Judge chastises Penzone for leaving community meeting
PHOENIX (AP) — A judge who ordered an overhaul of the sheriff’s office in metro Phoenix in response to a 2013 racial profiling verdict chastised Sheriff Paul Penzone on Tuesday for skipping out on a community meeting aimed at helping restore public confidence in the agency.
U.S. District Judge Murray Snow also said a representative of a firm that conducted the latest study of the agency’s traffic stops lied during the Oct. 15 community meeting when she said the analysis didn’t uncover actual evidence of bias.
The judge said the statement was a disservice to the Latino community and makes him wonder whether the sheriff’s office is operating in good faith.
“I was mildly nauseated when I read the briefings,” Snow said of court filings over the community meeting and traffic stop study.
Lawyers who pressed the profiling case against the sheriff’s office have accused Penzone of failing to meaningfully comply with a requirement to engage community members in a bid to restore public confidence in the agency. Penzone attorney Brian Palmer said the agency wasn’t hostile toward engaging the community.
The sheriff’s office is required to participate in community meetings and produce an annual traffic stop study in response to a 2013 verdict that found sheriff’s officers profiled Latinos in then-Sheriff Joe Arpaio’s immigration patrols.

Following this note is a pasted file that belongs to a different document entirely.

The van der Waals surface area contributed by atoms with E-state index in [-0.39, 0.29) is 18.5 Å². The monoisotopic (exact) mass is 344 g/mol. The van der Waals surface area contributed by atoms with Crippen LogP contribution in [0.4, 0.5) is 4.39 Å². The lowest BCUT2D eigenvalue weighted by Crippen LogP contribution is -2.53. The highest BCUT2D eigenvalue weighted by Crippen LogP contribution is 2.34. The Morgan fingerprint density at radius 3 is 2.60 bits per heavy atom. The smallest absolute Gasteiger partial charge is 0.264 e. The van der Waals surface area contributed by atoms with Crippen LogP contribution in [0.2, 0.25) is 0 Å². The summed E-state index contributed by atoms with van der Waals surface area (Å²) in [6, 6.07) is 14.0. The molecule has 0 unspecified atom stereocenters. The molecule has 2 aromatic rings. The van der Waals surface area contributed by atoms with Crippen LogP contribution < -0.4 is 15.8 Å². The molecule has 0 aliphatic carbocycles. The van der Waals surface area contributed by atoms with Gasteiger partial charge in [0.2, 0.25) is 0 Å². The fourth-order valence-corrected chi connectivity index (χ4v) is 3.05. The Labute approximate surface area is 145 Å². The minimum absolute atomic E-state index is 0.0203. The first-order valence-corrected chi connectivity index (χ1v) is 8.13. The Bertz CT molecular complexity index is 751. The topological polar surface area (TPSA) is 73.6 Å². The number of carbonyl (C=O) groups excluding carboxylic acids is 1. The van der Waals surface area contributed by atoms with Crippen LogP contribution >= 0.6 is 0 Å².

Penzone attended the Oct. 15 community meeting in Phoenix, but he moved to the back of the crowded room to give others access to the gathering, the sheriff’s lawyers said.
His lawyers say Penzone spoke with people outside the meeting for over an hour, but he left out of concern that the event could turn into a spectacle because journalists who were following him around were preventing interaction with community members.
The sheriff’s office has acknowledged there should have been better communication among its staff and court officials about the agency’s role during the meeting. The agency said the communication problem has been resolved.
The traffic stop study concluded that stops involving Hispanic and black drivers were more likely to be longer and result in arrests than stops involving other drivers, echoing conclusions from earlier studies.
The latest study, released in late September, examined more than 24,000 traffic stops over an 18-month period ending in December 2018.
While the study didn’t establish bias as the cause of the uneven treatment of drivers, it’s evidence of bias, Snow said.
Ten days after the community meeting, Penzone issued a statement saying the disparate outcomes in stops involving minorities remain a major concern for his office and may be indicative of a systemic problem.
The sheriff had said his office will continue to work to determine the cause of the disparate outcomes and how to confront racial bias in its patrol operations.
This summer, Snow transferred control of the community meetings from Penzone to an official who monitors the agency on behalf of the court.
The change was made after the judge raised questions about how Penzone’s office was conducting meetings, such as scheduling one gathering during a weekday morning, rather than holding it in the evenings when more people would be available. The agency later moved the start time to the evening.
It marked the second time in the profiling case that responsibility for the meetings was transferred to the court monitor.
Five years ago, the monitor took over that duty after the sheriff’s office, under Arpaio’s leadership, opposed having to hold the meetings. At the time, the agency was criticized for scheduling the meetings at times and locations where the public wasn’t as likely to attend.
Follow Jacques Billeaud at www.twitter.com/jacquesbilleaud.